where is PHP in OSX Server?

Discussion in 'Mac OS X Server, Xserve, and Networking' started by Dewdman42, Mar 28, 2016.

  1. Dewdman42, Mar 28, 2016
    Last edited: Mar 28, 2016

    Dewdman42 macrumors member

    Jul 25, 2008
    I am running OSX Server 3.x under Mavericks, mainly to use as Time Machine service for the other macs on my network. First question, I want to have PHP 5.6 with various extensions, which don't appear to be included with 10.9 nor with OSX Server. The web service in OSX Server has a checkbox to enable PHP. Ok, but where is that being used from? Is OSX Server providing some version of PHP somewhere, and if so where it is kept in the file system?

    A particular PHP based portal I want to use needs some PHP extensions. Installing the full and latest php5.6 puts PHP into a new place, user /usr/local/php5. But whatever OSX Server is doing it appears to be using some other distribution of PHP from somewhere and I guess has its own configuration for apache to use from that other place, wherever it is...

    Does anyone have any information about this..or suggestions about whether I should just turn off this service in OSX Server and install or configure apache more directly as if OSX Server isn't there, or how I can update PHP for use within OSX Server's web service?

    I'm also going to ignore OSX Server's FTP and use pure-ftpd. There is nothing else in OSX Server I plan to use, I really only need it for Time Machine...so I wish there was a lighter weight way to do that, but it appears there is not.
  2. theluggage macrumors 68040

    Jul 29, 2011
    There's a version of PHP included in Mavericks, installed in various locations under /usr and /etc. Remember that the PHP you're enabling in Server is actually adding the PHP plug-in to Apache. (In fact, Apache and PHP are there in all installs of OS X - the Server add-on just provides the GUI).

    The built-in versions are enough for may people (you can enable PHP 'manually' if you don't have Server) and have a nice (but limited) configuration GUI, but if you want a newer version of PHP, or plug-ins not included in OS X, then yes, its probably easier to run your own PHP and Apache. Make sure that PHP *and* the web server are turned off in Server, or when you install your "own" Apache you won't be able to run it on the default port (80). Then install your own PHP and Apache somewhere away from the system-installed one so Server won't mess with the config.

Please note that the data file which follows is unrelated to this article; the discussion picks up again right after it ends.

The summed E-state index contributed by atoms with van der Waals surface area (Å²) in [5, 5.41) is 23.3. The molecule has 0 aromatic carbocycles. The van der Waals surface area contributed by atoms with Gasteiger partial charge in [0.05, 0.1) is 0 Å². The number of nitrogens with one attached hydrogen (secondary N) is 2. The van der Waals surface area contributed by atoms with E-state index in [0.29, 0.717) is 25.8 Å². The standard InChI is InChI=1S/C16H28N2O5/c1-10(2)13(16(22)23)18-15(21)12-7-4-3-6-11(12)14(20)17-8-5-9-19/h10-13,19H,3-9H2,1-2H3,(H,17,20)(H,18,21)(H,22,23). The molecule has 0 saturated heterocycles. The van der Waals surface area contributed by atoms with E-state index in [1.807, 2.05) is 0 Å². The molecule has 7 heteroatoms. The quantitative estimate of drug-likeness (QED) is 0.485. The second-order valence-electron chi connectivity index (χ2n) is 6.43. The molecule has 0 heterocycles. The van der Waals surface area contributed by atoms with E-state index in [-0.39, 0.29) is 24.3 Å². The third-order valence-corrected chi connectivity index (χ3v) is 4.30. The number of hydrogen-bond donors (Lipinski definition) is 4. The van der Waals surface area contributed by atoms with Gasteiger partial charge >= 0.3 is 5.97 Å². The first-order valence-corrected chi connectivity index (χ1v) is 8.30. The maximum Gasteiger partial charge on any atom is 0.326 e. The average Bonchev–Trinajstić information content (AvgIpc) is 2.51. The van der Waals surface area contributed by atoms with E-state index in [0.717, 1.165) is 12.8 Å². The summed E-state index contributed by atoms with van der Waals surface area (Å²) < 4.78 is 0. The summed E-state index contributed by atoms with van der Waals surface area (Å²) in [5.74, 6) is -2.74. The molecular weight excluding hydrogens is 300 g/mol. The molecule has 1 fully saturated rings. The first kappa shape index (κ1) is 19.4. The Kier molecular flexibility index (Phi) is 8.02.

Easiest option is MAMP (https://www.mamp.info/en/) which gives you an all-in-one Apache/PHM/Mysql stack in a self-contained app folder.

    Or, if you fancy yourself as a bit of a power user, either of the open source package managers:
    ...will let you install Apache and PHP.

    I use MacPorts, which lets you choose various versions and lots of optional PHP modules. You'll need XCode to install the compilers etc. to use a package manager - but you may need that anyway if you use an odd extension.

    Lots of HOWTOs out there if you google...
  3. Dewdman42 thread starter macrumors member

    Jul 25, 2008
    so you don't recommend using the web service in OSX Server if I have to upgrade PHP? You think I should turn it off in Server and enable Apache manually as if I didn't have Server installed? Why is that?
  4. theluggage macrumors 68040

    Jul 29, 2011
    First, I've never tried upgrading PHP using the stock OS X version of Apache so I can't comment. If anybody else chips in with instructions for this then, fine.

    Second, when I tried OS X Server, the GUI features for creating websites weren't exactly must-have (and you say that you only installed Server to get Time Machine). Maybe they have improved since then, but when I tried to use them they lacked any (documented) way of including custom httpd.conf entries without breaking the GUI.

    My opinion is that, if the OS X Server as installed does what you need from the GUI, fine, but if you need more control (e.g. a newer version of PHP, additional modules) and aren't scared of editing a httpd.conf file then, in the long run, its easier to just install your own PHP/Apache stack and be confident that Server won't mess with the config files.

    I'd certainly have a look at MAMP, which neatly keeps everything under a single application icon.
  5. Dewdman42, Mar 30, 2016
    Last edited: Mar 30, 2016

    Dewdman42 thread starter macrumors member

    Jul 25, 2008
    when say you MAMP has everything under an app icon, do you mean that all of its files are self contained inside the .app package bundle?

    I did recently find this support document which gives some hints about how to tweak stuff like httpd.conf and have the GUI respect it:


    though the above does not seem to completely apply to me with mavericks...so I dunno..

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4 March 28, 2016